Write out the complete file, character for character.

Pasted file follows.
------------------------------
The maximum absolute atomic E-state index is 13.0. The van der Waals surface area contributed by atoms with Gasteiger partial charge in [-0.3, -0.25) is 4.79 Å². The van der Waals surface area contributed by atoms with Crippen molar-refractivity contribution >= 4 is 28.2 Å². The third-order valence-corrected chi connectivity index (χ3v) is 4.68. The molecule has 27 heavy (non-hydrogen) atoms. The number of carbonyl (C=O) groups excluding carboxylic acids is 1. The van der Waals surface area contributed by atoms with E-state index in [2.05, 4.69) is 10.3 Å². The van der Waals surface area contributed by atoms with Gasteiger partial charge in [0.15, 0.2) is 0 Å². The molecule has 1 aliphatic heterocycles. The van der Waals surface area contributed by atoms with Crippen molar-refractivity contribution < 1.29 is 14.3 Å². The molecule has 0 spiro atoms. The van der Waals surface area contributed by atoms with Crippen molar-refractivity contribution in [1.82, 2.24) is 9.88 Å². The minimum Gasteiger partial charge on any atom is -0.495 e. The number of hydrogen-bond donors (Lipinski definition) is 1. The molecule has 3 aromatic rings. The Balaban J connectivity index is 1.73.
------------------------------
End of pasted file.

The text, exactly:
The maximum absolute atomic E-state index is 13.0. The van der Waals surface area contributed by atoms with Gasteiger partial charge in [-0.3, -0.25) is 4.79 Å². The van der Waals surface area contributed by atoms with Crippen molar-refractivity contribution >= 4 is 28.2 Å². The third-order valence-corrected chi connectivity index (χ3v) is 4.68. The molecule has 27 heavy (non-hydrogen) atoms. The number of carbonyl (C=O) groups excluding carboxylic acids is 1. The van der Waals surface area contributed by atoms with E-state index in [2.05, 4.69) is 10.3 Å². The van der Waals surface area contributed by atoms with Gasteiger partial charge in [0.15, 0.2) is 0 Å². The molecule has 1 aliphatic heterocycles. The van der Waals surface area contributed by atoms with Crippen molar-refractivity contribution < 1.29 is 14.3 Å². The molecule has 0 spiro atoms. The van der Waals surface area contributed by atoms with Crippen molar-refractivity contribution in [1.82, 2.24) is 9.88 Å². The minimum Gasteiger partial charge on any atom is -0.495 e. The number of hydrogen-bond donors (Lipinski definition) is 1. The molecule has 3 aromatic rings. The Balaban J connectivity index is 1.73.